Sacramento State’s Hornet Racing Team and Highlands High School have teamed up to stimulate high school students’ interest in science, technology, engineering and math (STEM).
The team will head to Highlands High on Friday, Nov. 30, and conduct a student workshop on building a small electric car and exploring gear ratios. On Friday, Dec. 7, the plan is to let student teams compete to see which can get the most speed from the car and which can get the most climbing power. The team also will bring the Hornets’ 2011 and 2012 race cars, and give a presentation on what it means to be an engineering student in college.
“We’ll probably crank the car on for them, too,” team member Marcos Navarro says. “If time, space and weather permit, we can have one of our more experienced drivers take the car around a few laps in an empty parking lot.”
Navarro can appreciate how far Highlands has come because things were much different when he graduated in 2007. “If this was offered when I attended Highlands … we would have been cognizant of what we were capable of, and therefore more interested in the various pathways to various futures,” Navarro says.
“I might have buckled down in classes. A few of my friends might have become engineers instead of getting a job right out of high school or joining the military because of a perceived lack of options. Not that I think those are bad options, just that high schools have a responsibility to make their students aware of all their options.”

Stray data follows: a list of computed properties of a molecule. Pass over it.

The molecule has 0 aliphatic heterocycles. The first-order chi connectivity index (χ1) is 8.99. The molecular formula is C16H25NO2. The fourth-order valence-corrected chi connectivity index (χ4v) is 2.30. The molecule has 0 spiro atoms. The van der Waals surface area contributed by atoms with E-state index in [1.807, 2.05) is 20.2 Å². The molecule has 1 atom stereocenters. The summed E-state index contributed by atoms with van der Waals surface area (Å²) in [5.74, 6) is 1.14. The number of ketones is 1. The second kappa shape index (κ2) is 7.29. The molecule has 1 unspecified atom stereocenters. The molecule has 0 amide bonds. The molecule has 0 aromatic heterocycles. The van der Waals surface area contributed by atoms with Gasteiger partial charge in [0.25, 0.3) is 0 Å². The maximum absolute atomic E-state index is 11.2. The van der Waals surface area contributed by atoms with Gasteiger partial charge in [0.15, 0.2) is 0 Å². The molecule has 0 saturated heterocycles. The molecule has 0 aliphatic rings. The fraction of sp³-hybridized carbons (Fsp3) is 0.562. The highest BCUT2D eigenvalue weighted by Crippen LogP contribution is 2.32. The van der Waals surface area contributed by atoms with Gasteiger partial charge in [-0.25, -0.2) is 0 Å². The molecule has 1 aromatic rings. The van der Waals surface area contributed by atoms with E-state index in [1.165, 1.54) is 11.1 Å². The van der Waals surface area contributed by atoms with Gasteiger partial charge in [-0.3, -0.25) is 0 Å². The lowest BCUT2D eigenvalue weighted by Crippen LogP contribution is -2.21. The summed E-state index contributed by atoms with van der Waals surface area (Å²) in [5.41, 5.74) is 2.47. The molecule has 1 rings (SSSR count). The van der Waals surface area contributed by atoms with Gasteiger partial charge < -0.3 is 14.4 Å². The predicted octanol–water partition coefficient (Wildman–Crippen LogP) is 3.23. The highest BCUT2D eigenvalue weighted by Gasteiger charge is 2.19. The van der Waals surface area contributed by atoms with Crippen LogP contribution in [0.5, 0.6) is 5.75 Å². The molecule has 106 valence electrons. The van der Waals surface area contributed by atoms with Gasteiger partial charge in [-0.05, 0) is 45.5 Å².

The Hornet Racing Team is made up of Sacramento State engineering students who apply their diverse skills toward creating Formula SAE race cars to compete in national collegiate events. Read about the team’s showing this past summer in Lincoln, Neb.
A teacher asked Navarro to lecture on using a machine lathe that Highlands recently acquired. “We use this type of lathe to make a lot of the parts on our race cars in Formula SAE,” Navarro says.
Navarro says that early on, his parents saw signs in him that pointed to him being an engineer or professor, which he says is “funny because now I want to do both. But up until I got to college, I didn’t even know what an engineer was besides the common explanation of ‘they build stuff.’
“Almost all of my fellow engineering students will tell you something similar if they didn’t have any hands-on experience like Highlands offers now or have relatives who were engineers.”
Thanks in part to the Hornet Racing Team, Highlands High School’s faculty is motivating students to become engineers, as Navarro says, “with STEM in mind.”
For media assistance, contact Sacramento State’s Public Affairs office at (916) 278-6156.
– Alan Miller